Ever wonder where lunchtime food trucks make their food? Or where cupcake shops make their treats? The recession has cooked up a growing industry: kitchens for rent. They allow start-up businesses and restaurateurs to cook their fare until they can afford a kitchen of their own.
All the food served out of the Boka Truck is made first at Kitchen Thyme, a commercial kitchen in the West End for rent by the hour.
Said Chef Owner Patrick Harris, "It helped us increase our volume because there's more room to store more food, which means we can sell more food."
Kitchen Thyme offers all the equipment and storage space of a restaurant kitchen, certified by the Health Department, without the cost of building a restaurant.
"It's like running a restaurant here without the front of the house," Harris told us.
John Maher cooks for his pop-up restaurant "Spoon." at Kitchen Thyme, meaning he serves his cuisine in different places.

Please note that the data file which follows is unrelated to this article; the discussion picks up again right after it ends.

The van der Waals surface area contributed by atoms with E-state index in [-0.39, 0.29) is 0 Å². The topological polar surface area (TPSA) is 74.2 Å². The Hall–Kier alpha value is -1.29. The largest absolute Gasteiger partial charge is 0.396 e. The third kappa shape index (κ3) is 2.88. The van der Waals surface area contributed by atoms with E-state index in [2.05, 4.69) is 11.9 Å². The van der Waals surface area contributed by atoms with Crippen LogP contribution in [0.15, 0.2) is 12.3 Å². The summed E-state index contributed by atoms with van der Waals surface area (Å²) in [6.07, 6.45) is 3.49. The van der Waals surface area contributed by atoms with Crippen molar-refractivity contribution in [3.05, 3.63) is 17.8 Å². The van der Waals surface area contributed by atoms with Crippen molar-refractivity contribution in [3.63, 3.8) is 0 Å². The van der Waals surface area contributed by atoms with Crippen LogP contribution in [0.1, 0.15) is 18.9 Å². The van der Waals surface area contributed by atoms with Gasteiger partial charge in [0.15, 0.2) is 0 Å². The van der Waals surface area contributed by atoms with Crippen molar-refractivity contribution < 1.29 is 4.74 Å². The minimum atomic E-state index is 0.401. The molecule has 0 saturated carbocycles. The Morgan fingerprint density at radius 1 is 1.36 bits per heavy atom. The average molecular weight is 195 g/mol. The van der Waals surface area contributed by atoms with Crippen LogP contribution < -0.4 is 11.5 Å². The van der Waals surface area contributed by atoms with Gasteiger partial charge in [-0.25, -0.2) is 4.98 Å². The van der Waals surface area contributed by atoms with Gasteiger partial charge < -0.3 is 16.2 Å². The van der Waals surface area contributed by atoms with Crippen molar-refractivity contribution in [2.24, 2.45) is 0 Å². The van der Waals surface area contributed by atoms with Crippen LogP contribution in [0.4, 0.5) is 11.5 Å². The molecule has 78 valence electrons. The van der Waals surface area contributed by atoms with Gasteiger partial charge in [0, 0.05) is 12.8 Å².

Said Maher, "It gives me a fully licensed, professional kitchen with dry storage that I can use to keep all my equipment and plates and things. Without that, I'd keep it all in my garage, which is not Health Department certified."
Melissa Krumbein got the idea to open Kitchen Thyme when she had to cook for 60 people at her family reunion. She asked food vendors where to find a kitchen for rent.
Krumbein recalled, "They said if you can find one, we'd rent it. I went , huh, you'd rent it? Sounds like a good idea."
Now Kitchen Thyme is used by caterers, cupcake makers, cooking instructors, and individuals who need to make a lot of food fast. Krumbein says it would cost you $60,000 to install a commercial-grade kitchen in a home. Instead you can rent hers, she says, for at least four hours for $37 an hour.
Said Krumbein, "If you're out of space in your kitchen and you've got 50 people coming for Thanksgiving, Christmas dinner, how much easier is it to cook with four ovens and six burners, a griddle and a char-broiler?"